An Interview with Helen Steadman

September 25, 2017


Ahead of Helen's event here is a little bit about the lady behind the book....


Please tell me a bit about yourself


Thank you very much for inviting me along today, Emma, it’s lovely to meet you. I live in the north east of England with my family and two dogs (who have only three ears between them – just the dogs, that is, not the family). I’m currently working on a PhD in English at the University of Aberdeen. My spare time is spent walking in the woods, reading, sitting in the garden (without actually doing any gardening) and learning how to make swords.


Have you written from a young age?


I’ve written since I first learned the magical art of putting pen to paper. From infant school onwards, I wrote stories, poems and plays, and I used to make little comics and force my friends to read them. I was especially pleased with Glitter Mag at the age of ten. (One edition only as it was hard work writing out six copies and adding the glitter by hand!) My proudest moment was having a poem published in the local newspaper when I was 11 – a feeling not fully surpassed until the publication of Widdershins.


What started you off writing?


From childhood, I loved reading more than anything else, and I yearned to be a writer. I always loved writing stories, but never seemed to quite get my act together (in other words: I spent a lot of time faffing about). And when I read Peter Carey’s amazing novel, Illywhacker, I couldn’t write for two decades because I couldn’t possibly aspire to anything that brilliant. As a big birthday loomed, I decided to get serious and started writing a thousand words a day, every day. It took twelve years from that decision to getting published. On the way, I studied creative writing with the Open University and Manchester Metropolitan University and this is what really began to hone my writing.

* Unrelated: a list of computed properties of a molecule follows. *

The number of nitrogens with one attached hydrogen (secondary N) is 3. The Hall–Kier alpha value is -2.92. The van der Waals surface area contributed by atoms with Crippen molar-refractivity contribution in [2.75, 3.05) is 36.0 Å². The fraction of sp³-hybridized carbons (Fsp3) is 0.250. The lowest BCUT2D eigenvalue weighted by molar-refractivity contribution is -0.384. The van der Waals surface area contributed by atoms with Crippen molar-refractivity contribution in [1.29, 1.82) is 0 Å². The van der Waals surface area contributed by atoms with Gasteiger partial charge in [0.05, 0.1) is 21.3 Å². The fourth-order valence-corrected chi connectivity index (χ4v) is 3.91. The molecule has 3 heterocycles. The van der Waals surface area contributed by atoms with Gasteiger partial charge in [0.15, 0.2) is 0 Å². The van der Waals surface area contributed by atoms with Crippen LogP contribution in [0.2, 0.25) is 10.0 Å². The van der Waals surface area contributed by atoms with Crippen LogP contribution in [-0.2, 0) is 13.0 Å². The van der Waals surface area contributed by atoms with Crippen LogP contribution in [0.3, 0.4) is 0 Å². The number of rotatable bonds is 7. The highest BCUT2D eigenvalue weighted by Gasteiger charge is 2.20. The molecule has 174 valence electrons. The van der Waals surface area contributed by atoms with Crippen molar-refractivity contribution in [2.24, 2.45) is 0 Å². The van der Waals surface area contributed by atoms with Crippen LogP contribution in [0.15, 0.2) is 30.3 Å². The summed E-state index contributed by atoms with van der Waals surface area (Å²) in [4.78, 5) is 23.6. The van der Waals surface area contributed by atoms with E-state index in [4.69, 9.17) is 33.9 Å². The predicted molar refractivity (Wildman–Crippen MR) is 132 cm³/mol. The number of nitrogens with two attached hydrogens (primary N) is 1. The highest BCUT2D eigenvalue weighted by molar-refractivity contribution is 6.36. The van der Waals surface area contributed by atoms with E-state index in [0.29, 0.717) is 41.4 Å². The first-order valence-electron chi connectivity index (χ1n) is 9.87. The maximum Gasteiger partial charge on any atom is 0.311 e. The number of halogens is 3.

What authors influenced you?


I could name hundreds, but I’ll try not to: Annie Proulx, Bill Bryson, Dennis Wheatley, Enid Blyton, George Orwell, Ian Rankin, Joanne Harris, Jonathan Safran Foer, Ken Follett, Ken Kesey, Martin Amis, Michelle Lovric, Peter Carey, Phil Rickman, Sylvia Plath, Terry Pratchett, Tom Wolfe, Val McDermid. 


Mainly though, Hilary Mantel’s Wolf Hall is what influenced me to write a historical novel – the thought had never occurred to me before reading that amazing novel. All that remained then was to decide what to write about. I’m hopeless at making decisions – if I have to choose between two things, I can’t sleep at night and come out in a rash. So, I decided to let the muse make up my mind for me…


What inspired you to write Widdershins?


I spent a lot of time lurking in the woods waiting for the muse to strike. One day, I followed a strange smell until its source became clear: loggers had cut down hundreds of pines, revealing a natural amphitheatre populated by oozing stumps. Possibly in an altered state on account of the pine sap, I was wondering what might have happened here in the past, when Florence Welch jumped into my head, singing ‘Rabbit Heart (Raise It Up)’.